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VA law prevents utility shutoffs in extreme circumstances; MI construction industry responds to a high number of worker suicides; 500,000 still without power or water in the Houston area; KY experts: Children, and babies at higher risk for heat illness.

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The House passes the SAVE Act, but fails to hold Attorney General Merrick Garland in inherent contempt of Congress, and a proposed federal budget could doom much-needed public services.

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Enticing remote workers to move is a new business strategy in rural America, Eastern Kentucky preservationists want to save the 20th century home of a trailblazing coal miner, and a rule change could help small meat and poultry growers and consumers.

USDA to Tighten Protections for Contract Farmers

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Friday, October 14, 2022   

The U.S. Department of Agriculture is finalizing rules aimed at increasing protections for contract farmers who grow the nation's poultry and cattle for giant meatpacking corporations.

Supporters of the changes said they will result in fairer pay for farmers and reduce deceptive and discriminatory industry practices, particularly against farmers of color.

Aaron Johnson, manager of the Challenging Corporate Power Program at the Rural Advancement Foundation International-USA, explained the rules involve updating transparency standards in the poultry industry and leveling the field for contract farmers to publicly advocate for better deals or speak out to the media on unfair practices.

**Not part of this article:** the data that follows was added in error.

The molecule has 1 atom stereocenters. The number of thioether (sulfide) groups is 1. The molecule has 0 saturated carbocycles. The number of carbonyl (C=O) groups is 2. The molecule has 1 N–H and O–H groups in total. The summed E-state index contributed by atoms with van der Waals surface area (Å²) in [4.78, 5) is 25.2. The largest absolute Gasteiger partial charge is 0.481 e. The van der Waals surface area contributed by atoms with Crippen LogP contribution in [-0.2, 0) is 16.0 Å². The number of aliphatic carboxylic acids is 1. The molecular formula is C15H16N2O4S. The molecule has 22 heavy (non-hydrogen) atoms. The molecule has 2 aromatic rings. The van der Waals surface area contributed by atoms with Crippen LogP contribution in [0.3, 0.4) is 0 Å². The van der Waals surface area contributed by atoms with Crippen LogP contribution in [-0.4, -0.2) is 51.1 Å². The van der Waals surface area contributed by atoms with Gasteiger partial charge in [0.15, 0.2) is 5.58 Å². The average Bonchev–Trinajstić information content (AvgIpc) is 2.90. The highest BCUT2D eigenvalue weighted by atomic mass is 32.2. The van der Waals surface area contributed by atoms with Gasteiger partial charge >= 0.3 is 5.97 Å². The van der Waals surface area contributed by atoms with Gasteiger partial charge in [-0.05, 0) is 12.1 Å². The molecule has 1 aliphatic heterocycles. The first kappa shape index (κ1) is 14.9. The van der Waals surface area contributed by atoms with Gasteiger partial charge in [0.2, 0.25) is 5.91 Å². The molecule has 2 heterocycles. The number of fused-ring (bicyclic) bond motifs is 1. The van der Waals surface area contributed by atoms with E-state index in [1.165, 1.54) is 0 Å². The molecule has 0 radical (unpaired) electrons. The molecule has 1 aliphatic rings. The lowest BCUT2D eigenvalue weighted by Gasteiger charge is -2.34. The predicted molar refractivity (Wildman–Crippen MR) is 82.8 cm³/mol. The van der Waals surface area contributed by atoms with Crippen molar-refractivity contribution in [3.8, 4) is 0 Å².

"Most poultry growers, the vast majority of poultry growers, they don't own the chickens that are on their farm," Johnson explained. "Really, what the farmer is providing is the labor to take care of the chickens while they're on the farm."

Johnson pointed out livestock and poultry companies have a hard lobbying grip in Washington, noting a decade ago, the USDA attempted similar reforms but was blocked by Congress in finalizing or implementing them. Opponents of the new rules argued they could harm industry efforts to improve sustainability.

Johnson explains meatpacking corporations currently offer advantages to certain contract farmers over others, and with little oversight.

"The law is going to be updated to protect growers from deceptive contract terms, or from contracts that hide future provisions, like future requirements for upgrades."

He noted four mammoth corporations, JBS Foods, Marfrig, Seaboard and Tyson Foods, control 85% of all meatpacking operations in the U.S.

Disclosure: The Rural Advancement Foundation International-USA contributes to our fund for reporting on Budget Policy & Priorities, Environmental Justice, Rural/Farming, and Social Justice. If you would like to help support news in the public interest, click here.


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